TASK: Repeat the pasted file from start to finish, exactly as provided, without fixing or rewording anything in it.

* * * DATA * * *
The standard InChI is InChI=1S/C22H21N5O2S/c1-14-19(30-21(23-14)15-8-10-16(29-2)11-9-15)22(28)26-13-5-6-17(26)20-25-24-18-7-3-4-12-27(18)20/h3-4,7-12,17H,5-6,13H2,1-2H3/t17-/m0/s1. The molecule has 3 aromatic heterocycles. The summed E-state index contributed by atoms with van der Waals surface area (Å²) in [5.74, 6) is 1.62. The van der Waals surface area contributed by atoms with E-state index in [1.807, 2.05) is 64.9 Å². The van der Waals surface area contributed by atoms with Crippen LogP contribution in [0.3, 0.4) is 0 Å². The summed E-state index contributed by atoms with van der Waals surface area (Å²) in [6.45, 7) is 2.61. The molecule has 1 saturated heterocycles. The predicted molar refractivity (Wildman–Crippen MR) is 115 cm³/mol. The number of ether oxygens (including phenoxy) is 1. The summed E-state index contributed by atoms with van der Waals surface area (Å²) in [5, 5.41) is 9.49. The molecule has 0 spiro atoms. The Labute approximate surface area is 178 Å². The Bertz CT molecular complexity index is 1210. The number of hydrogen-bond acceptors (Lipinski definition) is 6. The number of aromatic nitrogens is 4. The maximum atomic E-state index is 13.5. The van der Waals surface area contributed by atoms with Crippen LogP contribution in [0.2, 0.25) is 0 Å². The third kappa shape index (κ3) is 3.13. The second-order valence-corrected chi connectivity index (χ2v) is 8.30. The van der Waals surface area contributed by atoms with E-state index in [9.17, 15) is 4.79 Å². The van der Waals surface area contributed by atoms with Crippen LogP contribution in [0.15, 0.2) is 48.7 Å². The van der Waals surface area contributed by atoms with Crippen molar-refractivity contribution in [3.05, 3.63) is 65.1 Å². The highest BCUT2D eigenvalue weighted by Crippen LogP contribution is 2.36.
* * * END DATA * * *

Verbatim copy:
The standard InChI is InChI=1S/C22H21N5O2S/c1-14-19(30-21(23-14)15-8-10-16(29-2)11-9-15)22(28)26-13-5-6-17(26)20-25-24-18-7-3-4-12-27(18)20/h3-4,7-12,17H,5-6,13H2,1-2H3/t17-/m0/s1. The molecule has 3 aromatic heterocycles. The summed E-state index contributed by atoms with van der Waals surface area (Å²) in [5.74, 6) is 1.62. The van der Waals surface area contributed by atoms with E-state index in [1.807, 2.05) is 64.9 Å². The van der Waals surface area contributed by atoms with Crippen LogP contribution in [0.3, 0.4) is 0 Å². The summed E-state index contributed by atoms with van der Waals surface area (Å²) in [6.45, 7) is 2.61. The molecule has 1 saturated heterocycles. The predicted molar refractivity (Wildman–Crippen MR) is 115 cm³/mol. The number of ether oxygens (including phenoxy) is 1. The summed E-state index contributed by atoms with van der Waals surface area (Å²) in [5, 5.41) is 9.49. The molecule has 0 spiro atoms. The Labute approximate surface area is 178 Å². The Bertz CT molecular complexity index is 1210. The number of hydrogen-bond acceptors (Lipinski definition) is 6. The number of aromatic nitrogens is 4. The maximum atomic E-state index is 13.5. The van der Waals surface area contributed by atoms with Crippen LogP contribution in [0.2, 0.25) is 0 Å². The third kappa shape index (κ3) is 3.13. The second-order valence-corrected chi connectivity index (χ2v) is 8.30. The van der Waals surface area contributed by atoms with E-state index in [9.17, 15) is 4.79 Å². The van der Waals surface area contributed by atoms with Crippen LogP contribution in [0.15, 0.2) is 48.7 Å². The van der Waals surface area contributed by atoms with Crippen molar-refractivity contribution in [3.05, 3.63) is 65.1 Å². The highest BCUT2D eigenvalue weighted by Crippen LogP contribution is 2.36.